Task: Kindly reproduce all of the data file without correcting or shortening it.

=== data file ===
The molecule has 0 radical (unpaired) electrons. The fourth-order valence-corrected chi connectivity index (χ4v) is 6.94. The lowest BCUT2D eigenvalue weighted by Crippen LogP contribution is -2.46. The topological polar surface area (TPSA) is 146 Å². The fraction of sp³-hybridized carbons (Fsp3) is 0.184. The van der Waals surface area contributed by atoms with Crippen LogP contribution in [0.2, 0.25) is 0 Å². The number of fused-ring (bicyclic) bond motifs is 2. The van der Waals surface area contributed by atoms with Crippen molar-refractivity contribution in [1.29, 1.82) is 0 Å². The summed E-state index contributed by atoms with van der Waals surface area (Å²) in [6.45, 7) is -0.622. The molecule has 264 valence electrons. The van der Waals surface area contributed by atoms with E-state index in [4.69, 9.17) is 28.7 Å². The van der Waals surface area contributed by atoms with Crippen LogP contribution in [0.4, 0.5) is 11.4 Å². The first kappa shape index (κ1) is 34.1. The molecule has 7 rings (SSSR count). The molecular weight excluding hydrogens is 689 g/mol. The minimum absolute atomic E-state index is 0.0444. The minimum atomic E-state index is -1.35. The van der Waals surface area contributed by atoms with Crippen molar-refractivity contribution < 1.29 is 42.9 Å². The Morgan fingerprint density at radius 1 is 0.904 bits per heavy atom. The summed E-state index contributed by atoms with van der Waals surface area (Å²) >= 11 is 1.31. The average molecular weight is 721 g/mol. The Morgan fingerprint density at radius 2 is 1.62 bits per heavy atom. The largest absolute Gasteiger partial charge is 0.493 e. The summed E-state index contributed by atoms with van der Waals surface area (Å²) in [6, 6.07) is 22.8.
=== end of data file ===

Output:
The molecule has 0 radical (unpaired) electrons. The fourth-order valence-corrected chi connectivity index (χ4v) is 6.94. The lowest BCUT2D eigenvalue weighted by Crippen LogP contribution is -2.46. The topological polar surface area (TPSA) is 146 Å². The fraction of sp³-hybridized carbons (Fsp3) is 0.184. The van der Waals surface area contributed by atoms with Crippen LogP contribution in [0.2, 0.25) is 0 Å². The number of fused-ring (bicyclic) bond motifs is 2. The van der Waals surface area contributed by atoms with Crippen molar-refractivity contribution in [1.29, 1.82) is 0 Å². The summed E-state index contributed by atoms with van der Waals surface area (Å²) in [6.45, 7) is -0.622. The molecule has 264 valence electrons. The van der Waals surface area contributed by atoms with E-state index in [4.69, 9.17) is 28.7 Å². The van der Waals surface area contributed by atoms with Crippen LogP contribution in [0.4, 0.5) is 11.4 Å². The first kappa shape index (κ1) is 34.1. The molecule has 7 rings (SSSR count). The molecular weight excluding hydrogens is 689 g/mol. The minimum absolute atomic E-state index is 0.0444. The minimum atomic E-state index is -1.35. The van der Waals surface area contributed by atoms with Crippen molar-refractivity contribution < 1.29 is 42.9 Å². The Morgan fingerprint density at radius 1 is 0.904 bits per heavy atom. The summed E-state index contributed by atoms with van der Waals surface area (Å²) >= 11 is 1.31. The average molecular weight is 721 g/mol. The Morgan fingerprint density at radius 2 is 1.62 bits per heavy atom. The largest absolute Gasteiger partial charge is 0.493 e. The summed E-state index contributed by atoms with van der Waals surface area (Å²) in [6, 6.07) is 22.8.